ATMega32 switch code is extremely simple to implement, and this article looks into how to write the code to make an LED light up when a switch is pressed. The atmega32-switch-code.c program tests the switch input to the ATMega32 Development System. There are many ways to write the code, but I have chosen the simplest way possible so everyone can understand. Therefore, instead of using “case”, I am using “if”, in C programming.
In this system, each switch has a LED behind it, and I have written this code so that when you press a switch, the LED behind it lights up. It functions as a mechanical push-button selector, or a locking switch, because you need to press the same switch again to turn OFF the LED.
Bit Operators in C
1: PORTC |= 0x01; // Set bit 0 only.
2: PORTC &= ~0x01; // Clear bit 0 only.
3: PORTC ^= 0x01; // Toggle bit 0 only.
4: PORTC & 0x01; // Test bit 0 only.
5: PORTC |= 0x80; // Set bit 7 only.
You can set, toggle, clear, and test, bits using bit operators as shown above. However, as you can see, the bit masks are in hexadecimal and not very human friendly to read.
Avr-libc has a special macro known as Bit Value, and a function “_BV ()”, which takes the bit number and converts it to the appropriate bit mask. By using this macro, it is possible to specify the actual bit number without having to figure out the bit mask in hexadecimal. Therefore, it makes programming easier.
1: TCCR2 = _BV(COM20)|_BV(CTC2)|_BV(CS20);
2: DDRD = _BV(PD7);
Is the same as
1: TCCR2 = (1<<COM20)|(1<<CTC2)|(1<<CS20);
2: DDRD = (1<<PD7);
_BV The User Friendly Macro
1: PORTC |= _BV(2); // Set bit 2 only.
2: PORTC &= ~(_BV(1)); // Clear bit 1 only.
3: PORTC ^= _BV(5); // Toggle bit 5 only.
As you can see, this notation is simpler as you only have to specify the bit number instead of the mask.
The Avr-libc contains a built in macro function for reading switch input, which is the following.
1: bit_is_clear(SENSE_PORTC, SWITCHn_BIT);
When the switch is pressed, the I/O pin pulls to the ground. In the ATMega32, the PINx register reflects the state of the pins, and when the pin is at 0 V the bit becomes binary 0, and when the pin is at 5 V, the bit becomes binary 1. Therefore, you simply have to read the PINx register.
In this circuit, the switches connect to the PortC. We therefore detect switch input through the PinC register, and output through PortC register. The PinC register redefines as “SENSE_PORTC” which is more human friendly.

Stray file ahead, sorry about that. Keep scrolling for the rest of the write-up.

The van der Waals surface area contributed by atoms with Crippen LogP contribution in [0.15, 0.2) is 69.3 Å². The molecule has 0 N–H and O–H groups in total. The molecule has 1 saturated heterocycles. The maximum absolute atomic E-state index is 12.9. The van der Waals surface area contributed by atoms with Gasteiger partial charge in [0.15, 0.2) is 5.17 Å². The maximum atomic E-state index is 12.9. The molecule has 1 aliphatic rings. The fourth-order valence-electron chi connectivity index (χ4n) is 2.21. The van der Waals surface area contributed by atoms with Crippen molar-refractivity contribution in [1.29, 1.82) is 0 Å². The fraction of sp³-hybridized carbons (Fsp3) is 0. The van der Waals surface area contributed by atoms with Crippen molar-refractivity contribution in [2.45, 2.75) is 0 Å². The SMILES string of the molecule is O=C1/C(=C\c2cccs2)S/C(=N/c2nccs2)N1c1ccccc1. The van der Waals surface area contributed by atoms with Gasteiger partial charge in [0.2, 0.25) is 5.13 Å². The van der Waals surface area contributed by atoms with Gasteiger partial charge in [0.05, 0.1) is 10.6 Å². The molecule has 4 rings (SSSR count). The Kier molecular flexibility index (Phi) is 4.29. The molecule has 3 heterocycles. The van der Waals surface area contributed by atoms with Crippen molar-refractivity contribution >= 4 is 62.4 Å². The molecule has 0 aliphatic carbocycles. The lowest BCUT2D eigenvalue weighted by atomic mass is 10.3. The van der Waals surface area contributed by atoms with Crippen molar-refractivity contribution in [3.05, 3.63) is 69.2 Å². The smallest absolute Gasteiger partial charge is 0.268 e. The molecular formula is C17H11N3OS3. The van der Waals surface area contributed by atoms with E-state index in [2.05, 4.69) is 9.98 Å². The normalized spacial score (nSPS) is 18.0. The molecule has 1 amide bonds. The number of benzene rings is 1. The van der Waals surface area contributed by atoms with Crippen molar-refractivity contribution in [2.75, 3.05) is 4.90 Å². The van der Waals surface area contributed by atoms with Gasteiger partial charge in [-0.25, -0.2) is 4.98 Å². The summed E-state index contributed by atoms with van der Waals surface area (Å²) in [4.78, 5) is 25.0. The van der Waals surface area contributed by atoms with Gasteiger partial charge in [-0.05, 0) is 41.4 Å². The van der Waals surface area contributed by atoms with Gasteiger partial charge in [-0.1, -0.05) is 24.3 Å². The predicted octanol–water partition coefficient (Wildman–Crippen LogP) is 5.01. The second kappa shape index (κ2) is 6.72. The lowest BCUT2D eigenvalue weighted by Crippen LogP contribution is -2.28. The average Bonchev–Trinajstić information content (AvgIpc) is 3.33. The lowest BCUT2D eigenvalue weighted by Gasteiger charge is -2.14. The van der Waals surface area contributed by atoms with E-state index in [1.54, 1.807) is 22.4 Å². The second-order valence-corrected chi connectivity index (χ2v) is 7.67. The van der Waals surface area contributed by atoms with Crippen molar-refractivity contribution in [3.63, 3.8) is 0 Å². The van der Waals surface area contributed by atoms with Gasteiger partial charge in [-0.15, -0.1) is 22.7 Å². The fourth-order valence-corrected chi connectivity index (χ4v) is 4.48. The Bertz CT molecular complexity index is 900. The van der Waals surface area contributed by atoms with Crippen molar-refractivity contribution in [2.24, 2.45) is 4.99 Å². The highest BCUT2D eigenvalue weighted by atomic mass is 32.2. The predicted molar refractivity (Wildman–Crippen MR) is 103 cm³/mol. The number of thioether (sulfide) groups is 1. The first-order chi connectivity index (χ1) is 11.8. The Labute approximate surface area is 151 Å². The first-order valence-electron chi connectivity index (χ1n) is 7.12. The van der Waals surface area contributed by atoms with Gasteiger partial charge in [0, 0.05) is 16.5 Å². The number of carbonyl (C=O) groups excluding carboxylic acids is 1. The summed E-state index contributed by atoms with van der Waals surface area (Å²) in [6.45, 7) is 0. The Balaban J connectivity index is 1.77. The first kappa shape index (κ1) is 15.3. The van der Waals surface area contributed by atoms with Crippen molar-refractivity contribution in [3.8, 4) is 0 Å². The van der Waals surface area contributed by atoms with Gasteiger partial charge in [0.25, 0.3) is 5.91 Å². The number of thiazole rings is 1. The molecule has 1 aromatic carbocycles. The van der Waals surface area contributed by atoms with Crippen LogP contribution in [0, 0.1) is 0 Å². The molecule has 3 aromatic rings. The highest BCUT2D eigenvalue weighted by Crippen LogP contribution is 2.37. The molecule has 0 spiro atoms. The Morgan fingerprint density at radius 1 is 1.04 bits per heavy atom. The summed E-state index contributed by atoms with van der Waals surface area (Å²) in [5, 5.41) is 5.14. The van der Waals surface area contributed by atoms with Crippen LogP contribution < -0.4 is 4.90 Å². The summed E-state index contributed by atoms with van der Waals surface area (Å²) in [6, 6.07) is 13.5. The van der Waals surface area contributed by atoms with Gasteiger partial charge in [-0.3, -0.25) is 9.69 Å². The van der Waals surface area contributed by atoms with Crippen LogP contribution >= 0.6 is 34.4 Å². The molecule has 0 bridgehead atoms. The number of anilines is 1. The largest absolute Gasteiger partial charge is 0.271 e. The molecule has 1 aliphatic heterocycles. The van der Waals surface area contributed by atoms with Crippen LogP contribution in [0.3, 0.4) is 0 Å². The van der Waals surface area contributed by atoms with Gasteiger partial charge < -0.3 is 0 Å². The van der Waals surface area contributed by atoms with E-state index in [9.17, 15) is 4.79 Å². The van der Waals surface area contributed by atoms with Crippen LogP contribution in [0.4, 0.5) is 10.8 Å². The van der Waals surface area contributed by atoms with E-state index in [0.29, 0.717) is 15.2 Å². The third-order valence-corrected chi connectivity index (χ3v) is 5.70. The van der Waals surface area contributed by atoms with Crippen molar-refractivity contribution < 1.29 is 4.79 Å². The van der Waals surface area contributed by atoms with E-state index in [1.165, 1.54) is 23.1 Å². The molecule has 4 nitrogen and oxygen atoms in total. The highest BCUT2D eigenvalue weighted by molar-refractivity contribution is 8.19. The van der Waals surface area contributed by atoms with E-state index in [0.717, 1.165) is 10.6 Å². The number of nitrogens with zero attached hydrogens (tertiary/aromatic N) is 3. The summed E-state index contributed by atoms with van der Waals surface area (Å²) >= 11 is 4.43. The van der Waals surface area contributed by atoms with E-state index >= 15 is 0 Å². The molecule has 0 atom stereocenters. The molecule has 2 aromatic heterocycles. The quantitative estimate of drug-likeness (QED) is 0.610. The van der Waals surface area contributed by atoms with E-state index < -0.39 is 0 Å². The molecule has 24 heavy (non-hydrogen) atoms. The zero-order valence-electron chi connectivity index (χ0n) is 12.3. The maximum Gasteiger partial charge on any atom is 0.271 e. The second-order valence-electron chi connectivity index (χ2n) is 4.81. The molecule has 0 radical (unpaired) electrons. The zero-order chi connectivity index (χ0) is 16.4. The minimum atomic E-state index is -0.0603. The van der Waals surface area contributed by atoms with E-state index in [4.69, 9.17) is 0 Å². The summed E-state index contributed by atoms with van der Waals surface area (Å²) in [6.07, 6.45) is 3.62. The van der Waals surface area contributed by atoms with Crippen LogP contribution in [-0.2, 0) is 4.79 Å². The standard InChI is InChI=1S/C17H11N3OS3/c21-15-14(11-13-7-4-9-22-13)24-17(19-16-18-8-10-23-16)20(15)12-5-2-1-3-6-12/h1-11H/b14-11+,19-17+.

My Prototype Functions
Here are some of my functions and their descriptions. They are extremely simple to understand and use.
This function checks to see if a particular switch n was pressed, where n is a number between 0 and 7, representing the seven switches. When the switch is not pressed, the function returns a binary 0, and when it is depressed it returns a binary 1.
If pressed, it waits for 25 milliseconds and checks again. If the switch remains pressed after 25 milliseconds, then the function considers it de-bounced and lights the LED.
This function simply toggles the led n in question, where n is a number from 0 to 7. The LED lights when the switch is pressed, and turns OFF with the press of the same switch.
This function initialises the ports. The LEDs connect to PortA therefore; the DDRA (Data Direction Register) bits require setting to binary 0b11111111. The function also enables the internal pull-up resistors.
When a switch is pressed, it usually “bounces” before settling. It is usually a damped harmonic response with duration is in the millisecond range. It happens so fast that it is usually not a problem in slow analogue circuits. However, in digital electronics, a fast microcontroller can detect the bounce as well, and therefore a single switch press would register as multiple presses.
Determining the bounce duration of a particular switch is very easy and usually done using an oscilloscope. Many new switches have an average rating for bounce specified in their documentation. In highly critical systems, bounce filtering involves a combination of interrupt circuits as well as software polling. However, in this application I am using only software techniques.
In this program, I am using the DEBOUNCE_TIME variable set to a 25-millisecond delay. This is the amount of time to wait before sensing the switch press again. Once the switch is considered pressed the LED output is toggled.
Read More: ATmega32 Switch Toggle Program